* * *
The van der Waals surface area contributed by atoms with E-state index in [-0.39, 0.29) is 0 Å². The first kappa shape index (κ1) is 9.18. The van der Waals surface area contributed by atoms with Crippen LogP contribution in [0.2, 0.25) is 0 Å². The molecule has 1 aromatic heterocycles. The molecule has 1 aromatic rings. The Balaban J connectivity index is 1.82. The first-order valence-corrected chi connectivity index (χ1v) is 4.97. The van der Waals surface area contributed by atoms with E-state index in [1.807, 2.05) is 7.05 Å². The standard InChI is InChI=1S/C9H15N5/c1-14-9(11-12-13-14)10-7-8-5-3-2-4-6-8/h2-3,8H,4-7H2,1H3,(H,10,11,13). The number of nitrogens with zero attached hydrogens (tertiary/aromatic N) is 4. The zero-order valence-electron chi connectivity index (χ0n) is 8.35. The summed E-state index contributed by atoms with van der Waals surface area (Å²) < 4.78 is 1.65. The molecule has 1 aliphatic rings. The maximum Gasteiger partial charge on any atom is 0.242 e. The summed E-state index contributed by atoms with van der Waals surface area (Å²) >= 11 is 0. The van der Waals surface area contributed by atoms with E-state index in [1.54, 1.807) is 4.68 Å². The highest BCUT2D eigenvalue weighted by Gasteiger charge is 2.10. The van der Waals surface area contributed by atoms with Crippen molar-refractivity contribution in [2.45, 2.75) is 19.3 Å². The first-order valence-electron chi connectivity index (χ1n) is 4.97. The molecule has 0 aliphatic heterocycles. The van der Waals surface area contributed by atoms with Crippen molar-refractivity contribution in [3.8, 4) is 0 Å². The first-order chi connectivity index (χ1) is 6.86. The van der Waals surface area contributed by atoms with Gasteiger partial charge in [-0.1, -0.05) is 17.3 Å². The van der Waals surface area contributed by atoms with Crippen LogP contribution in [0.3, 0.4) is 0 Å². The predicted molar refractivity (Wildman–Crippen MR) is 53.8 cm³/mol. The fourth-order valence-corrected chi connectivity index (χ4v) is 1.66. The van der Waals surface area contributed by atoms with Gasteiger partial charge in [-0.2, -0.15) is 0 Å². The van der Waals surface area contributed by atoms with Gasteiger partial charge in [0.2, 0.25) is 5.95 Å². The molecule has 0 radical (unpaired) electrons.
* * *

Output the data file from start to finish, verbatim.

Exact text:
The van der Waals surface area contributed by atoms with E-state index in [-0.39, 0.29) is 0 Å². The first kappa shape index (κ1) is 9.18. The van der Waals surface area contributed by atoms with Crippen LogP contribution in [0.2, 0.25) is 0 Å². The molecule has 1 aromatic heterocycles. The molecule has 1 aromatic rings. The Balaban J connectivity index is 1.82. The first-order valence-corrected chi connectivity index (χ1v) is 4.97. The van der Waals surface area contributed by atoms with E-state index in [1.807, 2.05) is 7.05 Å². The standard InChI is InChI=1S/C9H15N5/c1-14-9(11-12-13-14)10-7-8-5-3-2-4-6-8/h2-3,8H,4-7H2,1H3,(H,10,11,13). The number of nitrogens with zero attached hydrogens (tertiary/aromatic N) is 4. The zero-order valence-electron chi connectivity index (χ0n) is 8.35. The summed E-state index contributed by atoms with van der Waals surface area (Å²) < 4.78 is 1.65. The molecule has 1 aliphatic rings. The maximum Gasteiger partial charge on any atom is 0.242 e. The summed E-state index contributed by atoms with van der Waals surface area (Å²) >= 11 is 0. The van der Waals surface area contributed by atoms with E-state index in [1.54, 1.807) is 4.68 Å². The highest BCUT2D eigenvalue weighted by Gasteiger charge is 2.10. The van der Waals surface area contributed by atoms with Crippen molar-refractivity contribution in [2.45, 2.75) is 19.3 Å². The first-order valence-electron chi connectivity index (χ1n) is 4.97. The molecule has 0 aliphatic heterocycles. The van der Waals surface area contributed by atoms with Crippen molar-refractivity contribution in [3.8, 4) is 0 Å². The first-order chi connectivity index (χ1) is 6.86. The van der Waals surface area contributed by atoms with Gasteiger partial charge in [-0.1, -0.05) is 17.3 Å². The van der Waals surface area contributed by atoms with Crippen LogP contribution in [0.3, 0.4) is 0 Å². The predicted molar refractivity (Wildman–Crippen MR) is 53.8 cm³/mol. The fourth-order valence-corrected chi connectivity index (χ4v) is 1.66. The van der Waals surface area contributed by atoms with Gasteiger partial charge in [-0.2, -0.15) is 0 Å². The van der Waals surface area contributed by atoms with Gasteiger partial charge in [0.2, 0.25) is 5.95 Å². The molecule has 0 radical (unpaired) electrons.